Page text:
So the student comes in at recess, and you say, "Thanks for coming in.  Okay, now pretend that we are in class and you have something you want to say.  Show me what you'll do."  The student slowly raises his hand and you say, "Great! I can give you fifteen more minutes of practice.  Do you think you need more practice, or do you feel you have it now?"  The student always says, " I have it."  Then say, "Great.  See you tomorrow.  Oh, if you forget again tomorrow, that's my fault.  That simply means I didn't give you enough practice.  I'll even stay after school for you if you need.  Just let me know.


Please not that this technique takes less than a minute, so the good news is that you do not lose your own recess after all.  And if you teach in a school where there is no recess,  you can use this technique between classes, during your planning period, during class while the other students are working independently, during lunch, and so on.


One final note:  some teachers may ask, "well, what if the student does not show up at recess?"  The answer is simple:  Go and find him and say, "oh you must have forgotten that you and I have a practice session.  Let's go."  And you do this with a smile on your face.


Implementation - It would be good for teachers to practice this technique at least once with a student.  If they implement if appropriately, they'll be using it from here on out.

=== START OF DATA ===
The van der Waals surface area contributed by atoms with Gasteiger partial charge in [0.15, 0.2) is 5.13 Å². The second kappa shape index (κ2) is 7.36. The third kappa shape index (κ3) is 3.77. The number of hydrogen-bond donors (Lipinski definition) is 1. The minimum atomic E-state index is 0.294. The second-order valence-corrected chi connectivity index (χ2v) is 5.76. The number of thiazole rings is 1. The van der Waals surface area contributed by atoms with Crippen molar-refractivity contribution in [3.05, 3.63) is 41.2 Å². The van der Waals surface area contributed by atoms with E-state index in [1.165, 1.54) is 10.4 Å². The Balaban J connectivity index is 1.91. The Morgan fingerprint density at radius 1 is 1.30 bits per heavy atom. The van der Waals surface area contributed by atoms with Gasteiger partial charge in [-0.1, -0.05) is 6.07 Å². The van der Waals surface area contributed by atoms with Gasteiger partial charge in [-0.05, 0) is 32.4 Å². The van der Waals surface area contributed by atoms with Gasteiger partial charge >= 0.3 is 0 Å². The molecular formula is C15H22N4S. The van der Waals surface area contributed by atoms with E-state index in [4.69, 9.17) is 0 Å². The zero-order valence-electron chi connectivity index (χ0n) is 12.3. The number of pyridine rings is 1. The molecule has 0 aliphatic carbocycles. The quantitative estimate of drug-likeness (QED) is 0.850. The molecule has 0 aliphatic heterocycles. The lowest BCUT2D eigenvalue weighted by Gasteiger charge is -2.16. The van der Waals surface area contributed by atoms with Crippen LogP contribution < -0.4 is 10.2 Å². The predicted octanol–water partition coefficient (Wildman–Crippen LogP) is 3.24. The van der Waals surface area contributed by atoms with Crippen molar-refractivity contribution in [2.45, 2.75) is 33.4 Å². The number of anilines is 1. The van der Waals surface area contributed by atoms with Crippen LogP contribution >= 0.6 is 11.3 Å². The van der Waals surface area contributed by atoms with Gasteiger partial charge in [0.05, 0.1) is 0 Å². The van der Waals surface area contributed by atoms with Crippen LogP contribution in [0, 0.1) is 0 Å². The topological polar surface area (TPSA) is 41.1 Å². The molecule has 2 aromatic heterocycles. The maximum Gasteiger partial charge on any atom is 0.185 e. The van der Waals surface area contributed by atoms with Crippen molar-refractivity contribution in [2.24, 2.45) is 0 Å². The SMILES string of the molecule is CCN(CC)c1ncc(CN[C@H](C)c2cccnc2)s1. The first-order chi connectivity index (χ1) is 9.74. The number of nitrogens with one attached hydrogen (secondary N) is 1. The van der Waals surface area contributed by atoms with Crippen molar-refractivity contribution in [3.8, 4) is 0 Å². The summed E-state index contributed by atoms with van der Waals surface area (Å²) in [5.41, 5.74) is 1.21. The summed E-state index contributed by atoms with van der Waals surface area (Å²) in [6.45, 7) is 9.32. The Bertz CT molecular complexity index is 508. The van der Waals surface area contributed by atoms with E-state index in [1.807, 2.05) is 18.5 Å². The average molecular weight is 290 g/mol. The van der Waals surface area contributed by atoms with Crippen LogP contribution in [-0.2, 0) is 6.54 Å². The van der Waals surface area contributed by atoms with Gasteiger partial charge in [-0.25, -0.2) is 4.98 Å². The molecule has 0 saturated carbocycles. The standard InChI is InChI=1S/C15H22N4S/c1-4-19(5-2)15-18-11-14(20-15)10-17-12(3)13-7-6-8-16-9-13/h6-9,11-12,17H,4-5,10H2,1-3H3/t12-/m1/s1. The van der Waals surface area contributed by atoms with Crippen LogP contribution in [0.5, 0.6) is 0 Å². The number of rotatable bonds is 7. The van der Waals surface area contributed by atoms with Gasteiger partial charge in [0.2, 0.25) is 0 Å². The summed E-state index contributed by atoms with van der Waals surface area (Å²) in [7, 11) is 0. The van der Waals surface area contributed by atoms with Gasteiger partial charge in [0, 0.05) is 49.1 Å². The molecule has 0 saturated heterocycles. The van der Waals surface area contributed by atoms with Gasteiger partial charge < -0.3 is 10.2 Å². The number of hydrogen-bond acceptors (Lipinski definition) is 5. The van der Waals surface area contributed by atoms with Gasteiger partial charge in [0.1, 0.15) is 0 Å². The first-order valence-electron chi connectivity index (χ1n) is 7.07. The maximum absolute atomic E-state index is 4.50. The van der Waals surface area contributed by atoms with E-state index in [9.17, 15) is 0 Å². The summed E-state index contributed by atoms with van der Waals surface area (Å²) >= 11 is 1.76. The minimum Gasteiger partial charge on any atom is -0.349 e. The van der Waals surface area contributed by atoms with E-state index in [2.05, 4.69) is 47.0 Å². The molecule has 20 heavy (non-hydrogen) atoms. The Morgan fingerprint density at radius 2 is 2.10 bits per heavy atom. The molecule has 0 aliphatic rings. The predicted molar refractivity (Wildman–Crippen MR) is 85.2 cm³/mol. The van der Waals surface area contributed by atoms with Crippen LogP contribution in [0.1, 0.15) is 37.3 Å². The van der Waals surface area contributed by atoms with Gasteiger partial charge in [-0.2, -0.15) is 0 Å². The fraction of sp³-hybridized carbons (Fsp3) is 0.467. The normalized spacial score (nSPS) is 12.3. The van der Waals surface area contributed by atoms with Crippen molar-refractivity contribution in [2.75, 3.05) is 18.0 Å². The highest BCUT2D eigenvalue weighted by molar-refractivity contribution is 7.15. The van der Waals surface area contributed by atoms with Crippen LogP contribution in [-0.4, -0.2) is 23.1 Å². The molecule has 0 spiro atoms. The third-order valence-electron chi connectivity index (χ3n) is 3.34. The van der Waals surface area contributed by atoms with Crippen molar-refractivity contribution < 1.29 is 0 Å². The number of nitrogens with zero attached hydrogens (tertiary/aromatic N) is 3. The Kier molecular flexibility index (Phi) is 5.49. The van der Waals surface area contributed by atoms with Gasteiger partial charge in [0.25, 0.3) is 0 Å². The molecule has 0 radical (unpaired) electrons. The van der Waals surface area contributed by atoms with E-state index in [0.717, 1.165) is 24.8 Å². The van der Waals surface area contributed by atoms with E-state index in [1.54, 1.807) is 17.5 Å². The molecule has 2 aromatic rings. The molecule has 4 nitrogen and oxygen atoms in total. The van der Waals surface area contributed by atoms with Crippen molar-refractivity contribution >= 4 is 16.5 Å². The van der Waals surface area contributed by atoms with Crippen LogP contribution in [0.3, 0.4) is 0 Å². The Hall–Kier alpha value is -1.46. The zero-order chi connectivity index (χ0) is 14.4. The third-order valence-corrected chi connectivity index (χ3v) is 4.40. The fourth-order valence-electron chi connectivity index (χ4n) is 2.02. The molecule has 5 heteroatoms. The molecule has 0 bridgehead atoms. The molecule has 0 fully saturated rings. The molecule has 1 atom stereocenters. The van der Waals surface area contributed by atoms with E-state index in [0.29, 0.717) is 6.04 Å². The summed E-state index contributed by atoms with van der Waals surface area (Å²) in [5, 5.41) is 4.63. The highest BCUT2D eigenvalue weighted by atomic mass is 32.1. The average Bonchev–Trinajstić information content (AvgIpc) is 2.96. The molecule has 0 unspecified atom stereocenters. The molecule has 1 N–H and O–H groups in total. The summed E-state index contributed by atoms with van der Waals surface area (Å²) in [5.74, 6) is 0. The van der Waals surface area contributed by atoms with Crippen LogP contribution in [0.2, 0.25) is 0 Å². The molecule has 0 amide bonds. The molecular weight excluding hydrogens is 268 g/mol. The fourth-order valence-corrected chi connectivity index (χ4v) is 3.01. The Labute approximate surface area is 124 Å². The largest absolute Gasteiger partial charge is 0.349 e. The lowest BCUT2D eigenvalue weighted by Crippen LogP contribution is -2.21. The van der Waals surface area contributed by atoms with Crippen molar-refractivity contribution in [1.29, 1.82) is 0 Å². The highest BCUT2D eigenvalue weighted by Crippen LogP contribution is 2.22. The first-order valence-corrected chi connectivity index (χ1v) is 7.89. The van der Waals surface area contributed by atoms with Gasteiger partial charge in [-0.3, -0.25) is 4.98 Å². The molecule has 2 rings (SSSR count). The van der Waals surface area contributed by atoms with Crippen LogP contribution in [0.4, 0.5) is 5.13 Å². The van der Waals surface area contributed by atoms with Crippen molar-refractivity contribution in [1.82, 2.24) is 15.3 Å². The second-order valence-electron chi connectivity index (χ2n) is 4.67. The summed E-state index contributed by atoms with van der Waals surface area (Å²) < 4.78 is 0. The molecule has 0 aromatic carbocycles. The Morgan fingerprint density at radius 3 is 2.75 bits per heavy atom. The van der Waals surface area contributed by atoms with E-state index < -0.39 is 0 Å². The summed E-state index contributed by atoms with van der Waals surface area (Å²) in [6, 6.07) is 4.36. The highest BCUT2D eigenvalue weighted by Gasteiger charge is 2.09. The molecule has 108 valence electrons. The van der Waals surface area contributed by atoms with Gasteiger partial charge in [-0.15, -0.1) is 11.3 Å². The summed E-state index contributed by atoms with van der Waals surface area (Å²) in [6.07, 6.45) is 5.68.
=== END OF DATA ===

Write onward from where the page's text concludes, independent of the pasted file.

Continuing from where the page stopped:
You could end your session/meeting by saying,  The private practice session strategy is a simple one that produces amazing results.  Anyone who tells you that private practice sessions with students don't work has obviously never tried them or is not using them appropriately.  Practice makes perfect, doesn't it?  So practice your private practice sessions and you'll soon see few behavior indiscretions.


- Ten-Minute Inservie/Classroom Management/Todd Whitaker/Annette Breaux

The Role of the Site Administrator

Research studies demonstrate that Site Administrators have a huge impact on the success of Credential Candidates.  The EBIC program helps inform Site Administrators on the importance of their role in supporting the success of the Credential Candidate.   Induction program standards - Standards of Quality and Effectiveness for Professional Teacher Induction Programs require that Site Administrators:

  • Receive Roles & Responsibilities of K-12 School Organizations information
  • Conduct site orientations
  • Introduce new teachers to staff
  • Allow for new teachers to spend time with their Support Providers.
  • Respect confidentiality between the Support Provider and new teacher
  • Establish a school culture that supports new teacher success
  • Establish a school culture based on standards and success for all students


Roles & Responsibilities

Check back here for scheduled Roles & Responsibilities coming soon in October & November in your District!

Triad Meetings

First round of Triad #1 Meetings were completed

Triad #2 Meetings are now underway.

Thank you all for your support in making this process smooth, a time of sharing, and a time to get know one another a little more!